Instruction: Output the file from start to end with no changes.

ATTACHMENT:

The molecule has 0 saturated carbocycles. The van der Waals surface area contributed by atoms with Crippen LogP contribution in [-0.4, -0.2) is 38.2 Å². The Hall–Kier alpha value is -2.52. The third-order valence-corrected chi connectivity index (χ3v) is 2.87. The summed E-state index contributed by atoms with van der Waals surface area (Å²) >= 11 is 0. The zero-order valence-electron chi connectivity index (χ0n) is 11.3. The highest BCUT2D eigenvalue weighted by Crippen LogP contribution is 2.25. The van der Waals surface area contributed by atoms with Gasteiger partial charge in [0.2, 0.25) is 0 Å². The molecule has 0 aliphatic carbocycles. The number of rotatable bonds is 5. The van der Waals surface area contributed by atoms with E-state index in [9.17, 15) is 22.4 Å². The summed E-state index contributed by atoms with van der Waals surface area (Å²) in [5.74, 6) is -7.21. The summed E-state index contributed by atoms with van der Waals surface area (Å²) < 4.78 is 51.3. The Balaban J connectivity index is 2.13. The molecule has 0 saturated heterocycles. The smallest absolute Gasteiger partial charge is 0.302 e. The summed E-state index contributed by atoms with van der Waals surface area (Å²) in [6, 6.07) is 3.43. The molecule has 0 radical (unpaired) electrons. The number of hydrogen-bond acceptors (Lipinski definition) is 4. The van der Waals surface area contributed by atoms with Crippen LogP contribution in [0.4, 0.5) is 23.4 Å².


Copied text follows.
The molecule has 0 saturated carbocycles. The van der Waals surface area contributed by atoms with Crippen LogP contribution in [-0.4, -0.2) is 38.2 Å². The Hall–Kier alpha value is -2.52. The third-order valence-corrected chi connectivity index (χ3v) is 2.87. The summed E-state index contributed by atoms with van der Waals surface area (Å²) >= 11 is 0. The zero-order valence-electron chi connectivity index (χ0n) is 11.3. The highest BCUT2D eigenvalue weighted by Crippen LogP contribution is 2.25. The van der Waals surface area contributed by atoms with Gasteiger partial charge in [0.2, 0.25) is 0 Å². The molecule has 0 aliphatic carbocycles. The number of rotatable bonds is 5. The van der Waals surface area contributed by atoms with E-state index in [9.17, 15) is 22.4 Å². The summed E-state index contributed by atoms with van der Waals surface area (Å²) in [5.74, 6) is -7.21. The summed E-state index contributed by atoms with van der Waals surface area (Å²) < 4.78 is 51.3. The Balaban J connectivity index is 2.13. The molecule has 0 saturated heterocycles. The smallest absolute Gasteiger partial charge is 0.302 e. The summed E-state index contributed by atoms with van der Waals surface area (Å²) in [6, 6.07) is 3.43. The molecule has 0 radical (unpaired) electrons. The number of hydrogen-bond acceptors (Lipinski definition) is 4. The van der Waals surface area contributed by atoms with Crippen LogP contribution in [0.4, 0.5) is 23.4 Å².